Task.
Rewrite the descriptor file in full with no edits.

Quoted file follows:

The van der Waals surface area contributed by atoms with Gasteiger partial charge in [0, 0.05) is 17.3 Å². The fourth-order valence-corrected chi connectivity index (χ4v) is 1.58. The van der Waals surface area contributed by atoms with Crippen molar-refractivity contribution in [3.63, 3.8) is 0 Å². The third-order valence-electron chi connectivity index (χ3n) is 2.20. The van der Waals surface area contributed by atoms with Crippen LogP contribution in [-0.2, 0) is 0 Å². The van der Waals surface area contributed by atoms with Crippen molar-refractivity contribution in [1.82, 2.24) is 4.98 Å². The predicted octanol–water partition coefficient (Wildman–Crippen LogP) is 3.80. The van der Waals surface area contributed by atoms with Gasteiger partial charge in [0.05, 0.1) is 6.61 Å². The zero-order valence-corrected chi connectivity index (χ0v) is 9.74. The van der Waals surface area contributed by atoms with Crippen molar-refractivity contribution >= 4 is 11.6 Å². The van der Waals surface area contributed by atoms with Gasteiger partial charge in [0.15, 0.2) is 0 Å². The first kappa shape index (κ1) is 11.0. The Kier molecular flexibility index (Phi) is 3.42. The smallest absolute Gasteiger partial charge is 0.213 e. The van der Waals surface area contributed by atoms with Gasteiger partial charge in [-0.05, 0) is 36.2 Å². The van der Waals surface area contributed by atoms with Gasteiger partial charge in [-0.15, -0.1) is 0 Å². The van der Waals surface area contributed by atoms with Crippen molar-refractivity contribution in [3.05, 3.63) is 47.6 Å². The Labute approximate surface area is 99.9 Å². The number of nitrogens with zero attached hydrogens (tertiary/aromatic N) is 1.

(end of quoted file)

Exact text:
The van der Waals surface area contributed by atoms with Gasteiger partial charge in [0, 0.05) is 17.3 Å². The fourth-order valence-corrected chi connectivity index (χ4v) is 1.58. The van der Waals surface area contributed by atoms with Crippen molar-refractivity contribution in [3.63, 3.8) is 0 Å². The third-order valence-electron chi connectivity index (χ3n) is 2.20. The van der Waals surface area contributed by atoms with Crippen LogP contribution in [-0.2, 0) is 0 Å². The van der Waals surface area contributed by atoms with Crippen molar-refractivity contribution in [1.82, 2.24) is 4.98 Å². The predicted octanol–water partition coefficient (Wildman–Crippen LogP) is 3.80. The van der Waals surface area contributed by atoms with Gasteiger partial charge in [0.05, 0.1) is 6.61 Å². The zero-order valence-corrected chi connectivity index (χ0v) is 9.74. The van der Waals surface area contributed by atoms with Crippen molar-refractivity contribution >= 4 is 11.6 Å². The van der Waals surface area contributed by atoms with Gasteiger partial charge in [0.15, 0.2) is 0 Å². The first kappa shape index (κ1) is 11.0. The Kier molecular flexibility index (Phi) is 3.42. The smallest absolute Gasteiger partial charge is 0.213 e. The van der Waals surface area contributed by atoms with Gasteiger partial charge in [-0.05, 0) is 36.2 Å². The van der Waals surface area contributed by atoms with Gasteiger partial charge in [-0.15, -0.1) is 0 Å². The van der Waals surface area contributed by atoms with Crippen molar-refractivity contribution in [3.05, 3.63) is 47.6 Å². The Labute approximate surface area is 99.9 Å². The number of nitrogens with zero attached hydrogens (tertiary/aromatic N) is 1.